First posted on 09-12-2014
Dr. Will Daniel does not sugar-coat his feelings about feral hogs. “I hate those pigs.” He has been battling problems with the destructive animals on his family’s land since his teen years. “We have killed a bunch of them, and they keep coming back, more and more of them.” The Daniel holdings primarily are timber producing lands.
Daniel, 34, is an emergency room doctor who spends much of his free time hunting and working land to improve wildlife habitat. The feral hogs are definite obstacles, he said. For years, he and others have been using a combination of trapping and hunting to kill hogs. “Trapping by far has been the most productive,” he said.
At first, Daniel and other family members used movable cage traps to work on the hog problem. Success was limited. “We might catch one, sometimes two in a trap then the pigs would not come near them,” he said. “We went to the circle traps made with wire panels, and we caught a lot more. There is quite a bit of work in setting up these traps, but they catch more pigs.”
With the corral-type traps, a drop gate worked with a trip line closes them on the hogs, Daniel explained. The trap panels are anchored by steel T posts driven well into the ground. In some places, he said, the panels are firmly fastened to nearby trees. “We have gone to the heart-shaped traps with the ends of the middle panels fixed so a pig can go in but not come out.”
The corral traps are left in place on the Daniel land. He said, “Some people think other pigs won’t come back to a trap where one has been killed, but we have not had that problem. We catch them in the same places.” Trapping is augmented by shooting. Daniel said, “When I am on a tractor, I carry a rifle with me.” That rifle is often an AR-15 type, .223 caliber and with a 30-round magazine.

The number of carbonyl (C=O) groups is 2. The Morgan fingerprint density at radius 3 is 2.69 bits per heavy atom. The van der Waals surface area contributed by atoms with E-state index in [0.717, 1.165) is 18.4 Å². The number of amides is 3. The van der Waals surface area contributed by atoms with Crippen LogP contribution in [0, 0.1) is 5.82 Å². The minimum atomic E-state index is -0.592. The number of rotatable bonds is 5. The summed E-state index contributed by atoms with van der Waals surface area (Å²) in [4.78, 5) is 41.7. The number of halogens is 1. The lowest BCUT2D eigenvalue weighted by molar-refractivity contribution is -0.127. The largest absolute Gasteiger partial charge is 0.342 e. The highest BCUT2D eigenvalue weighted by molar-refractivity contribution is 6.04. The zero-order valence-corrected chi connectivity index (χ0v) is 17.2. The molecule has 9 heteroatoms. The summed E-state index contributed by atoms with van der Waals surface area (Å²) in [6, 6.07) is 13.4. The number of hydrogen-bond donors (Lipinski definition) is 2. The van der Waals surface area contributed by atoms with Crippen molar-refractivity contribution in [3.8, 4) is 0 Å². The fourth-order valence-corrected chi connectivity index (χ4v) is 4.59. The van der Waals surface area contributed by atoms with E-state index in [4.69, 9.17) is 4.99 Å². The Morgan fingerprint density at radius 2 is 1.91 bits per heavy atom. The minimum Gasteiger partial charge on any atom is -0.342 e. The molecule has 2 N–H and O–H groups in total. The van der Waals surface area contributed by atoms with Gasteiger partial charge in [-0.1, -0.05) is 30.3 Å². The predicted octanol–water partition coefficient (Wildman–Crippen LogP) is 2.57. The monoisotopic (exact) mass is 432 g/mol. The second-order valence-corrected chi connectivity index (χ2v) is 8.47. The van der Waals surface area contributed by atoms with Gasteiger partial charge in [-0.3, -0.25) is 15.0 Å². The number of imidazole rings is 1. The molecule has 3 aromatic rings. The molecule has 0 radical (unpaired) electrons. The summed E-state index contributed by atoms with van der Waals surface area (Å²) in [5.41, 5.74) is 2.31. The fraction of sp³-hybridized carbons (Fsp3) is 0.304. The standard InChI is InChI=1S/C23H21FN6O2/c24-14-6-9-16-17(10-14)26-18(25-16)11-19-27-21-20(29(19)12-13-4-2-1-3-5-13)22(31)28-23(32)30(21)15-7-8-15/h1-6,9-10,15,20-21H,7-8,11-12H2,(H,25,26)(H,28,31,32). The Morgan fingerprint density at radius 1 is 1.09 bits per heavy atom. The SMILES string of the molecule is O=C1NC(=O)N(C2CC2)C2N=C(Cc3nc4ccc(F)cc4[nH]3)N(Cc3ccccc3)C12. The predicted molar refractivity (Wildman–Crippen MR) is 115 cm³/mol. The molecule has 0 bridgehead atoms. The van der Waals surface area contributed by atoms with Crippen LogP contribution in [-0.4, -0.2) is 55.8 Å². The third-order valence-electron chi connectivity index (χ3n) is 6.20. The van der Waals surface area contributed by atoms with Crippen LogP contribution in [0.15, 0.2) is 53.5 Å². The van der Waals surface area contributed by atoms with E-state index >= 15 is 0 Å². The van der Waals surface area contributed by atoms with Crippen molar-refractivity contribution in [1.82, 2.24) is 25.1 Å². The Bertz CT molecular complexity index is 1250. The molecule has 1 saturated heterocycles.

Daniel believes science may hold the answer to the feral hog issue, but that is in the future. He is keeping tabs on experiments in Louisiana with the chemical compound sodium nitrite. Texas and Mississippi are also testing sodium nitrite, which is a poison.
Daniel said, “Pigs are much more affected by sodium nitrite than deer and other animals, but we don’t want to use anything that is harmful to deer or turkeys or anything else.” Sodium nitrite gained prominence in recent years in Australia where wild hogs were reduced by an estimated 87 percent and with little impact on other wild animals. Daniel said, “We’ll keep fighting the pigs. When we put in a food plot, they can really tear it up just overnight.”
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